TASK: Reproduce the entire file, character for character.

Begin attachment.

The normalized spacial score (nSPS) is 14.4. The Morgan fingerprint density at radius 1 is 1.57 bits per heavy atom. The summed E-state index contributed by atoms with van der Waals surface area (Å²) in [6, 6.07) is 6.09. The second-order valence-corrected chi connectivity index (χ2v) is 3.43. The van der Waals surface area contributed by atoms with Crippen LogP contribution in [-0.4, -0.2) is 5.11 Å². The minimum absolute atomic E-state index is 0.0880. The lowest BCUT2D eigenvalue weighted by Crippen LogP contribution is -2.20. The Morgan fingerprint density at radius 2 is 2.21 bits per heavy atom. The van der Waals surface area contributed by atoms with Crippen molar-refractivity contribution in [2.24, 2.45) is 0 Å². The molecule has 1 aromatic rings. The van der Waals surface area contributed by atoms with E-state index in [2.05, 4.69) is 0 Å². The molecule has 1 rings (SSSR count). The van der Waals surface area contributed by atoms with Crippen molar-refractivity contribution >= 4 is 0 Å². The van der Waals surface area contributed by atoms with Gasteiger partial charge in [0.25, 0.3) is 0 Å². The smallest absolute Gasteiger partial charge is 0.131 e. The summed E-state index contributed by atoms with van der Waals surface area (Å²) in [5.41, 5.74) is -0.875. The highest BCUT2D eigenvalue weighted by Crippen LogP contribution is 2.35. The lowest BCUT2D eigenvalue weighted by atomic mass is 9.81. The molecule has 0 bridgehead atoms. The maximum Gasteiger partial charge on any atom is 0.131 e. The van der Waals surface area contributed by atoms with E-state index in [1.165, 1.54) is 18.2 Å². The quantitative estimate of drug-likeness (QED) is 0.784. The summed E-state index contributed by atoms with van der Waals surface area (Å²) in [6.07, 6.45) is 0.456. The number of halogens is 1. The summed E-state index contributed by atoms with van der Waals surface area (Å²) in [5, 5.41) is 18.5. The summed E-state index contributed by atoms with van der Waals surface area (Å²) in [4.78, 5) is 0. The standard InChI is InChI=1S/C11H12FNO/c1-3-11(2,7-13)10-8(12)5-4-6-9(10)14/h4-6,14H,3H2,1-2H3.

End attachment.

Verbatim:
The normalized spacial score (nSPS) is 14.4. The Morgan fingerprint density at radius 1 is 1.57 bits per heavy atom. The summed E-state index contributed by atoms with van der Waals surface area (Å²) in [6, 6.07) is 6.09. The second-order valence-corrected chi connectivity index (χ2v) is 3.43. The van der Waals surface area contributed by atoms with Crippen LogP contribution in [-0.4, -0.2) is 5.11 Å². The minimum absolute atomic E-state index is 0.0880. The lowest BCUT2D eigenvalue weighted by Crippen LogP contribution is -2.20. The Morgan fingerprint density at radius 2 is 2.21 bits per heavy atom. The van der Waals surface area contributed by atoms with Crippen molar-refractivity contribution in [2.24, 2.45) is 0 Å². The molecule has 1 aromatic rings. The van der Waals surface area contributed by atoms with E-state index in [2.05, 4.69) is 0 Å². The molecule has 1 rings (SSSR count). The van der Waals surface area contributed by atoms with Crippen molar-refractivity contribution >= 4 is 0 Å². The van der Waals surface area contributed by atoms with Gasteiger partial charge in [0.25, 0.3) is 0 Å². The smallest absolute Gasteiger partial charge is 0.131 e. The summed E-state index contributed by atoms with van der Waals surface area (Å²) in [5.41, 5.74) is -0.875. The highest BCUT2D eigenvalue weighted by Crippen LogP contribution is 2.35. The lowest BCUT2D eigenvalue weighted by atomic mass is 9.81. The molecule has 0 bridgehead atoms. The maximum Gasteiger partial charge on any atom is 0.131 e. The van der Waals surface area contributed by atoms with E-state index in [1.165, 1.54) is 18.2 Å². The quantitative estimate of drug-likeness (QED) is 0.784. The summed E-state index contributed by atoms with van der Waals surface area (Å²) in [6.07, 6.45) is 0.456. The number of halogens is 1. The summed E-state index contributed by atoms with van der Waals surface area (Å²) in [5, 5.41) is 18.5. The summed E-state index contributed by atoms with van der Waals surface area (Å²) in [4.78, 5) is 0. The standard InChI is InChI=1S/C11H12FNO/c1-3-11(2,7-13)10-8(12)5-4-6-9(10)14/h4-6,14H,3H2,1-2H3.